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Sun protection for golfers and others on the golf course can be a messy proposition.

Sunscreen that’s good for your health isn’t always so good for your golf grips and shirts. Laguna Beach dermatologist Dr. Bobby Awadalla has a cleaner alternative – UVO, a sun-protection supplement you drink.

This year, UVO has been available at a few Orange County courses, but Awadalla is hoping the product will be more widely available, and possibly national, a year from now.

The product is more prominent in the beach- and ocean-sport communities right now, but Awadalla says UVO is just as much a fit for golf.

“Golf is very right for this product,” he said. “The normal round takes between 3-5 hours, and golfers don’t like to get sunscreen on their hands and gloves so they can drink UVO to provide supplemental protection for the entirety of their game. Golf is an ideal sport for it.”

Monarch Beach Golf Links, Tijeras Creek and Marbella Country Club are some of the courses where the product has been available thus far. The product is best served chilled, so it’s been hosted on beverage carts and snack areas rather than in the pro shop.

The flavor is billed as Orange Peach, but it tastes more like a tangerine-flavored Gatorade.

The idea for a supplement solution for sun protection came to Awadalla after years of seeing people with preventable skin cancer pass through his office due to inconsistent, or lack of, use of sunscreen.

“It just boggled by mind that this was still happening,” he said. “I did some research of the use of topical medicine to treat skin conditions, include psoriasis. I found that people didn’t use it very consistently, even if they had skin disease.

“I thought, maybe we need to rethink this. What we do every day is drink and eat, regardless of what’s happening in our lives, and there’s a lot of evidence that shows vitamins, anti-inflammatories and phytonutrients protect us from the sun.

“After five years of formulation, I came up with scientifically based formula to provide skin protection, and that’s now UVO.”

In essence, Awadalla said, a sun burn is an inflammation, something the body’s immune system can fight. UVO’s special formula bolsters that ability.

In its first test among 15 people, Awadalla said UVO proved to increase sun protection, measured in the amount of UV radiation required to burn, by 40 percent 30 minutes after consumption. Then came a positive result Awadalla hadn’t expected.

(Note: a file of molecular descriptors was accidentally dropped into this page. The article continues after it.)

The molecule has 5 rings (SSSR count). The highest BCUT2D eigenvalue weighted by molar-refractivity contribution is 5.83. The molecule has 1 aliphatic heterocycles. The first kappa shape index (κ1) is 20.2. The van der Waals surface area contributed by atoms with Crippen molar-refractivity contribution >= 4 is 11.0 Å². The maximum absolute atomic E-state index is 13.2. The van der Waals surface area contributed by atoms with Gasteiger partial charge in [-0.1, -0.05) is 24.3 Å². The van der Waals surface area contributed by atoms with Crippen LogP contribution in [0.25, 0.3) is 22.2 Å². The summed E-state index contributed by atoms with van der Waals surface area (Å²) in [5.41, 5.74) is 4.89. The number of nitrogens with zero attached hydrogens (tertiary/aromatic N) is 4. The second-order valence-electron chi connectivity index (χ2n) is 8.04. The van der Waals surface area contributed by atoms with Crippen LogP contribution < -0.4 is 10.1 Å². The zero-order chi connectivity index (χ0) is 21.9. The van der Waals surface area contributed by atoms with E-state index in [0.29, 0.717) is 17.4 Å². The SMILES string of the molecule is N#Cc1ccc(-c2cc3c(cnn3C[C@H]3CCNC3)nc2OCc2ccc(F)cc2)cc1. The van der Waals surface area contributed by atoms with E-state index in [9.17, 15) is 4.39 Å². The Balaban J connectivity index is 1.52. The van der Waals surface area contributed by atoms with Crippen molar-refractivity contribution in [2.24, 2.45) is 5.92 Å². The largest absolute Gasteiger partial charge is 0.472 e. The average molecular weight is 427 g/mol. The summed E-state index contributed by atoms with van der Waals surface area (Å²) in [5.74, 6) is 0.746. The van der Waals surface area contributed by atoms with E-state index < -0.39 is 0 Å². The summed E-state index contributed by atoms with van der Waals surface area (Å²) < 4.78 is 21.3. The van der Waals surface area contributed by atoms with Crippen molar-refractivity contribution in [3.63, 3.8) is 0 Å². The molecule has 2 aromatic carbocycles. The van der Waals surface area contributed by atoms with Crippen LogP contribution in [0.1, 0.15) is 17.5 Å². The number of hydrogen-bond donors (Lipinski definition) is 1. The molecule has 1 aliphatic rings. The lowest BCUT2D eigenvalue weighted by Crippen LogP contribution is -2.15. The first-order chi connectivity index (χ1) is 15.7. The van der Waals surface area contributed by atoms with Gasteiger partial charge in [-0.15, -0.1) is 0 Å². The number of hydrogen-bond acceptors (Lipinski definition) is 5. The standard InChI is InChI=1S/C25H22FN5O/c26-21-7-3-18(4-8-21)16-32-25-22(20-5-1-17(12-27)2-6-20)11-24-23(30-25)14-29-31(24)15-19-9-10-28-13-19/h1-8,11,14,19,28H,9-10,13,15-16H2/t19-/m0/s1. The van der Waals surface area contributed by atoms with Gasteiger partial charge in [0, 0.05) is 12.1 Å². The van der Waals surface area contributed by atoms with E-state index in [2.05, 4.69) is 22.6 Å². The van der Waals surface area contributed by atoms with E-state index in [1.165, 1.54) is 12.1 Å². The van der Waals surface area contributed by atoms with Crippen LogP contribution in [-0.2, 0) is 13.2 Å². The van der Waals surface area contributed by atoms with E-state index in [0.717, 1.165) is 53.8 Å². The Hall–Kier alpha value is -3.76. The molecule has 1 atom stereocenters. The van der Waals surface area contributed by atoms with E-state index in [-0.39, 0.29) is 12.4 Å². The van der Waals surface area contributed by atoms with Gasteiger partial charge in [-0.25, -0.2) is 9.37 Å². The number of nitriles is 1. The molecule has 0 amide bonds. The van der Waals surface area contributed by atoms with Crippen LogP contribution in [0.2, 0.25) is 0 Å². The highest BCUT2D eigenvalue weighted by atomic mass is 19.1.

“We discovered UVO worked retroactively to stop a burn from happening and worked to heal the burn, so it works proactively and retroactively,” he said.

That made UVO a much more versatile and beneficial product than Awadalla ever expected and give it a major differentiator for sunscreen.

“You can compare sunscreen and UVO this way: Sunscreen does one thing well; UVO does many things well,” he said. “It also stops DNA damage, collagen damage and protects and repairs cell membranes. It also stops free radicals.”

While the drink has many benefits, it also has limits. For instance, it can’t match the maximum protection of a sunscreen.

“UVO will probably never get to the level of a 50 SPF, but even an SPF 5 provides 80 percent UV blockage so having baseline protection makes a difference,” he said. “Overall most people who drink UVO should have a good experience and will receive different levels of protection from it. We encourage people to be conservative in the trial phase while finding out exactly how it works for them.

“We all have different skin types and we all absorb and utilize supplements differently, so there will be variation. That’s why we say 3-5 hours of protection on the bottle.”

You can find more information about UVO, including an FAQ, at drinkuvo.com.

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X-Golf X-Plained: A Q & A With X-Golf Founder Chris Mayson

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With the advent of swing-analysis technology and video, the teaching of golf has changed greatly in the last decade, but practice, at least for amateurs, largely has not. For many, it still consists largely of solitary swings on the range with indefinite results and a random regimen.